“It’s the very real presence of people expressing their compassion of encouraging me in each moment.” – Jeffery Ford
Jeffery Ford and his wife Lynette Marshall have “gotten off the ash heap” many times because of the intervention of the simplest things. Over the last year and a half, Jeffery has been battling back from an infection that sent him into battle against sepsis and Toxic Shock Syndrome. The infection led to the amputation of both of his legs, the outer 2/3 of all of his fingers and severe kidney damage.
His recovery is ongoing, but his attitude of gratitude has been unshakeable. Here, he and his wife talk about how they cultivated thankfulness, even in the depths of tough news and the hard work of recovery.
A Philosophy of Looking Ahead
Early on, Ford says, he realized looking back was a “dead end.” “You’ve lost so much. But if you’re looking forward, you still have a lot to gain.”
Lynette agrees, adding, “He made a deliberate choice to look ahead, and he had the emotional resources and support to do so.”
Small Things Make the Biggest Difference
Jeffery and Lynette both agreed that the best support didn’t necessarily come in grand gestures. Instead, the small things from family, friends and near strangers made the biggest difference.
They came from a near stranger, an English professor, who heard of Ford’s love of poetry and offered to come and read hand-selected poems to Jeffery in his home. Support came from people who brought plates, napkins and plasticware. A woman who committed to sending one Hallmark card a week. Another friend who sent Facebook messages to Lynette, helping her focus on taking care of herself during a time where she was heavily relied upon as a caregiver. Gift cards to a local coffee shop.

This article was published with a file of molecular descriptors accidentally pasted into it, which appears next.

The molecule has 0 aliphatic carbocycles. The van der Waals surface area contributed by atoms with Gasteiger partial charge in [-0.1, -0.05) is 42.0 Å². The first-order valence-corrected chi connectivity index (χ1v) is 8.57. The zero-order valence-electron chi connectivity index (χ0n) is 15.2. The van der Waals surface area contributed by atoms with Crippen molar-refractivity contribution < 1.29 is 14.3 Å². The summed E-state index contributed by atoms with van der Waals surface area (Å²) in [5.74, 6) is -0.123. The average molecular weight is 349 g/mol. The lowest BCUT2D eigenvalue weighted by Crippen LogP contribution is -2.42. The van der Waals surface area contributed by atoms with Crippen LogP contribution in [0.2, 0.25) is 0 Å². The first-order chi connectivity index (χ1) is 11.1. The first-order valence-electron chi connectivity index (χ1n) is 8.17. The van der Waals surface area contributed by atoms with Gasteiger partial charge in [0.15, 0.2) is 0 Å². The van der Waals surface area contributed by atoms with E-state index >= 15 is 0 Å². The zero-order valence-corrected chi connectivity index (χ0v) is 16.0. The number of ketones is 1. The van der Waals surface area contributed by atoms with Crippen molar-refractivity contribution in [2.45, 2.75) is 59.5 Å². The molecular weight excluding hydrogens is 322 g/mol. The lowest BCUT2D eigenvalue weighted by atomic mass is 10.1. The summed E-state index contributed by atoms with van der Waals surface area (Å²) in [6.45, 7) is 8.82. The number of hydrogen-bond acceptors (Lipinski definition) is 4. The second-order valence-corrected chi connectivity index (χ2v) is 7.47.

Indeed, it was the home-cooked dinners, a jar full of M&Ms, a “thinking of you” email with a note that a response was not expected or needed. Gestures of silliness and “real-life” distractions, such as chatting about a friend’s architecture project.
“All of these things were so touching,” Ford says. And while they alone didn’t solve anything, the support itself was so powerful. And it continues.
Faith Aids in Recovery
Ford, trained as a minister in the Unitarian Universalist Society, says his faith was a part of his recovery, but maybe not in the way most might expect. Marshall noted on his CaringBridge website that those who showed up to support them were the “hands and feet of God” and that they were “all around us.”
“It’s the very real presence of people expressing their compassion of encouraging me in each moment,” he adds.
How have you expressed an attitude of gratitude during a difficult time?
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Are you or a loved one facing a health journey? Start a CaringBridge website today to connect and feel the encouragement of family and friends.